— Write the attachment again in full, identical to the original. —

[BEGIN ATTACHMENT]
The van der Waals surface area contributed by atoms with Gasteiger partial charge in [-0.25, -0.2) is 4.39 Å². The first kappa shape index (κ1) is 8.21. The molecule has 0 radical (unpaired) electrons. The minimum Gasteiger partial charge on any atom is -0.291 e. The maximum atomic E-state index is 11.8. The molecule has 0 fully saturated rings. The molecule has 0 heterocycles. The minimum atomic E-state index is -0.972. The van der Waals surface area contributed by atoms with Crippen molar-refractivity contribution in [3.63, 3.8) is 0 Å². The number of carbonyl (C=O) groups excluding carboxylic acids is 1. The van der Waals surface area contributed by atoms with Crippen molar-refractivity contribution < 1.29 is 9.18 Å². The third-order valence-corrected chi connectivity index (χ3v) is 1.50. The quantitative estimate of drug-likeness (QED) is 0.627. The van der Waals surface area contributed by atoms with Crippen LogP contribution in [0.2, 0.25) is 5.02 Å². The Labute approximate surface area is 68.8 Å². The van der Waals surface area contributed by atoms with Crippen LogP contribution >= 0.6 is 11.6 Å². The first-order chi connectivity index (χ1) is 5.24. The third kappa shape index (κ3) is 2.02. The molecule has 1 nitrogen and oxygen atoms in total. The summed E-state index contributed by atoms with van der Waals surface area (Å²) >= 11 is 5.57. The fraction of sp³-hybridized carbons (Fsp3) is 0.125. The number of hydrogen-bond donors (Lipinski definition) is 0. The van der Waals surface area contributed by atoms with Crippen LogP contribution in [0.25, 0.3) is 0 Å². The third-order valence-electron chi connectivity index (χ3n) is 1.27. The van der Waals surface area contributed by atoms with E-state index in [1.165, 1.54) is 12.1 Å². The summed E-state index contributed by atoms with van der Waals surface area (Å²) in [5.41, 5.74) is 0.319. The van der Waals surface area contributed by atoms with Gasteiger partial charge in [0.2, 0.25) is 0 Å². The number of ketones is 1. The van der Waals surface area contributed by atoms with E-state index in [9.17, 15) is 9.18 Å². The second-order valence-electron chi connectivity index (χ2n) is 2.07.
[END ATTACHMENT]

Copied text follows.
The van der Waals surface area contributed by atoms with Gasteiger partial charge in [-0.25, -0.2) is 4.39 Å². The first kappa shape index (κ1) is 8.21. The molecule has 0 radical (unpaired) electrons. The minimum Gasteiger partial charge on any atom is -0.291 e. The maximum atomic E-state index is 11.8. The molecule has 0 fully saturated rings. The molecule has 0 heterocycles. The minimum atomic E-state index is -0.972. The van der Waals surface area contributed by atoms with Crippen molar-refractivity contribution in [3.63, 3.8) is 0 Å². The number of carbonyl (C=O) groups excluding carboxylic acids is 1. The van der Waals surface area contributed by atoms with Crippen molar-refractivity contribution < 1.29 is 9.18 Å². The third-order valence-corrected chi connectivity index (χ3v) is 1.50. The quantitative estimate of drug-likeness (QED) is 0.627. The van der Waals surface area contributed by atoms with Crippen LogP contribution in [0.2, 0.25) is 5.02 Å². The Labute approximate surface area is 68.8 Å². The van der Waals surface area contributed by atoms with Crippen LogP contribution >= 0.6 is 11.6 Å². The first-order chi connectivity index (χ1) is 5.24. The third kappa shape index (κ3) is 2.02. The molecule has 1 nitrogen and oxygen atoms in total. The summed E-state index contributed by atoms with van der Waals surface area (Å²) >= 11 is 5.57. The fraction of sp³-hybridized carbons (Fsp3) is 0.125. The number of hydrogen-bond donors (Lipinski definition) is 0. The van der Waals surface area contributed by atoms with Crippen LogP contribution in [0.25, 0.3) is 0 Å². The third-order valence-electron chi connectivity index (χ3n) is 1.27. The van der Waals surface area contributed by atoms with E-state index in [1.165, 1.54) is 12.1 Å². The summed E-state index contributed by atoms with van der Waals surface area (Å²) in [5.41, 5.74) is 0.319. The van der Waals surface area contributed by atoms with Gasteiger partial charge in [0.2, 0.25) is 0 Å². The number of ketones is 1. The van der Waals surface area contributed by atoms with E-state index in [9.17, 15) is 9.18 Å². The second-order valence-electron chi connectivity index (χ2n) is 2.07.